Defective Verbs :
The Auxiliary Verbs
The Auxiliary Verbs are BE, HAVE, SHALL, WILL, MAY and DO.
BE = This verb is used as copula (= linking verb).
HAVE = This verb is used as perfect aspect.
SHALL = This verb is used as deontic modality.
WILL = This verb is used as deontic modality.
MAY = This verb is used as deontic modality.
DO = This verb is used to support / emphasis.
None but these six are rightly called Auxiliary…because none but these six are used for helping other Verbs to form those Tenses which cannot be formed by inflection.
There is no Infinitive Mood to this Verb. It has two different uses.
(a) As a Principal Verb, Transitive, with Infinitive as Object :
1. It may be true.
2. They may compete in the competition.
3. He may give you money.
4. She may come today.
5. I may order those books in AMAZON.
6. It may cancel the tickets.
7. Our sister may be coming to see us tomorrow.
8. We may be late for the meeting. Already it is past 10 am.
9. There may be very many people in the function.
1. You may now go.
2. He may take the examinations hereafter.
3. They may come tomorrow.
4. May I come in?
(b) As an Auxiliary, for forming a Subjunctive equivalent :
1. He eats that he may live. (Purpose)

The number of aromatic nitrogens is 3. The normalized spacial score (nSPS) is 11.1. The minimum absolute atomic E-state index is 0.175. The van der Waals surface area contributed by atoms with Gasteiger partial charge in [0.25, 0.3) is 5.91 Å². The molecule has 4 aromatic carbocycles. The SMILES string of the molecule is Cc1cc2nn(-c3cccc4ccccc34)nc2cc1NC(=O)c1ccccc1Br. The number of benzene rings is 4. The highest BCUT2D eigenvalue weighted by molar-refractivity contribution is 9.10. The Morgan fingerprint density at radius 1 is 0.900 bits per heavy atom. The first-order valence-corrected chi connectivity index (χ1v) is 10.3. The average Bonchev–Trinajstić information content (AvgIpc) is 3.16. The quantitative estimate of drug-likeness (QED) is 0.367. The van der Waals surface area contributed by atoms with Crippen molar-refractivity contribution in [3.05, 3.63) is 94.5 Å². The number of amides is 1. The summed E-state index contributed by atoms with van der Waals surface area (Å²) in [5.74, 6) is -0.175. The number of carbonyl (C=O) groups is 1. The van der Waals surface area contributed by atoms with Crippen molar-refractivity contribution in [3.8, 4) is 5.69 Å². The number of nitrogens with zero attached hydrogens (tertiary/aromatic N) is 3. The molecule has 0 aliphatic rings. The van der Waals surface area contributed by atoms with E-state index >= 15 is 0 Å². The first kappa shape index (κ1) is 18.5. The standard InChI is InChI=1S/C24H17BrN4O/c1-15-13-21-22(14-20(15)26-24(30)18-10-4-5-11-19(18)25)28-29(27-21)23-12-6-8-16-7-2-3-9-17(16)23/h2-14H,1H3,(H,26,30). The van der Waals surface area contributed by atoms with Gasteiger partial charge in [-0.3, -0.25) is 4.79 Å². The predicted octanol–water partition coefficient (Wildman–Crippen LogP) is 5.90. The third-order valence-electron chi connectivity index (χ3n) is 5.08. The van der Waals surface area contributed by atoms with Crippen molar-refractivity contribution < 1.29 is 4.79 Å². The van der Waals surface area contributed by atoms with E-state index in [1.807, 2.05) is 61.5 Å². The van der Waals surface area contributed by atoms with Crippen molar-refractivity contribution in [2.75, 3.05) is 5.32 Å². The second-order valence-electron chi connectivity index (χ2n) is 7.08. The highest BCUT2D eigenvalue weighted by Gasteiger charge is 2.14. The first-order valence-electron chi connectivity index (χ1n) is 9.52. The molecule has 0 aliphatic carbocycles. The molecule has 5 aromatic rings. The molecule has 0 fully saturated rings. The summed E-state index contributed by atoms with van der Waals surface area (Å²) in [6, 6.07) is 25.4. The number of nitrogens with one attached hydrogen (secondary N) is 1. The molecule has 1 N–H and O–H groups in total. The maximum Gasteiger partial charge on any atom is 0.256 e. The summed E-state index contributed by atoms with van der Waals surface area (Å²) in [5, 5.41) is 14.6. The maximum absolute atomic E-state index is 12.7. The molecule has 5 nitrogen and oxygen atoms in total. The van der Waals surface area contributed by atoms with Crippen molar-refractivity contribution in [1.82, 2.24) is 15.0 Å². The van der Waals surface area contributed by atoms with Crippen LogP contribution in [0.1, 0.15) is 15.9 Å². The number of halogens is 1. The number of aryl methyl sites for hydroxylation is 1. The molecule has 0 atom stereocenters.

2. May heaven protect you! (Wish)
The past tense of MAY is MIGHT.
1. He might see you tomorrow.
2. This dress might be very expensive.
3. It’s quite normal. It might not rain today.
4. She asked if she might borrow the bike.
5. He wanted to know if he might come later.
6. Might he ask you a question?
7. Might we just interrupt for a second?
MAY HAVE and MIGHT HAVE are used to express the event that has happened now or happened at in the recent past.
1. It is midnight now. He might have arrived now.
2. They might have arrived hours ago.
4. By this time, she might have gone to her native in India.
3. He may have passed the exam.
The following Verbs are called Defective
, because they cannot be used in all the Moods and Tenses.
Can, ought, must, dare, need
RELATED PAGES :
- The Verb
- The Auxiliary Verbs
- Subject-Verb Agreement - 1
- Subject-Verb Agreement - 2
- The English Verb
- Basic Form of The Verb
- Principal Parts of A Verb
- Non-finite Form of The Verb
- The Intensive Forms of English Verbs
- Verbal Idioms
- Confusing Verbs
- Agreement of The Verb with The Subject
- Sentences with Agreement of The Verb with The Subject
- Two Auxiliaries with One Principal Verb
- One Auxiliary with Two Principal Verbs
- Words Used as Verbs
- Intransitive Verb of Complete Predication
- Intransitive Verb of Incomplete Predication
- Defective Verbs
- Strong Verbs
- Tests of A Strong Verb
- Wholly Strong Strong Verbs
- Partly Strong Strong Verbs
- List of Strong Verbs
- Weak Verbs
- Tests of A Weak Verb
- List of Weak Verbs
- Mixed Verbs
- Strong Verbs Becoming Partly Weak Verbs
Defective Verbs :
Defective Verbs To HOME PAGE
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